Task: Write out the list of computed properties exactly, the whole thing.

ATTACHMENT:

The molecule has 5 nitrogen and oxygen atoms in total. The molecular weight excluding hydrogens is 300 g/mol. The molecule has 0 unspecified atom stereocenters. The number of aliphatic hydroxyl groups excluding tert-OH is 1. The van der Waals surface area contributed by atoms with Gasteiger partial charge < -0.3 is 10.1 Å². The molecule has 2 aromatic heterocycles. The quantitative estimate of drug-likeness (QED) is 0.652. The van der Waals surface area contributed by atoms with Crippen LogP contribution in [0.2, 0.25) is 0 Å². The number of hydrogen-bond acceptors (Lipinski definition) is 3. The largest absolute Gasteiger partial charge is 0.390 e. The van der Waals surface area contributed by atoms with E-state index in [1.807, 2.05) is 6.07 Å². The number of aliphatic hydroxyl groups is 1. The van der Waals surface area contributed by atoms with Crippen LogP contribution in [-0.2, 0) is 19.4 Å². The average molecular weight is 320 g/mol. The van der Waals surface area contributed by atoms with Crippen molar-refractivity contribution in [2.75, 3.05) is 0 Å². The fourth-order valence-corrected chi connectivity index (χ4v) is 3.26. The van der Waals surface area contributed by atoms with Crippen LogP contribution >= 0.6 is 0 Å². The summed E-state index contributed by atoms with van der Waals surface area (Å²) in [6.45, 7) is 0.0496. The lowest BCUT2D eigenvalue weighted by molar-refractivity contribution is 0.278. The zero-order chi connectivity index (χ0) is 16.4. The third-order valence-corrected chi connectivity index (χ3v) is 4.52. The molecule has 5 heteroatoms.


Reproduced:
The molecule has 5 nitrogen and oxygen atoms in total. The molecular weight excluding hydrogens is 300 g/mol. The molecule has 0 unspecified atom stereocenters. The number of aliphatic hydroxyl groups excluding tert-OH is 1. The van der Waals surface area contributed by atoms with Gasteiger partial charge < -0.3 is 10.1 Å². The molecule has 2 aromatic heterocycles. The quantitative estimate of drug-likeness (QED) is 0.652. The van der Waals surface area contributed by atoms with Crippen LogP contribution in [0.2, 0.25) is 0 Å². The number of hydrogen-bond acceptors (Lipinski definition) is 3. The largest absolute Gasteiger partial charge is 0.390 e. The van der Waals surface area contributed by atoms with E-state index in [1.807, 2.05) is 6.07 Å². The number of aliphatic hydroxyl groups is 1. The van der Waals surface area contributed by atoms with Crippen LogP contribution in [-0.2, 0) is 19.4 Å². The average molecular weight is 320 g/mol. The van der Waals surface area contributed by atoms with Crippen molar-refractivity contribution in [2.75, 3.05) is 0 Å². The fourth-order valence-corrected chi connectivity index (χ4v) is 3.26. The van der Waals surface area contributed by atoms with Crippen LogP contribution >= 0.6 is 0 Å². The summed E-state index contributed by atoms with van der Waals surface area (Å²) in [6.45, 7) is 0.0496. The lowest BCUT2D eigenvalue weighted by molar-refractivity contribution is 0.278. The zero-order chi connectivity index (χ0) is 16.4. The third-order valence-corrected chi connectivity index (χ3v) is 4.52. The molecule has 5 heteroatoms.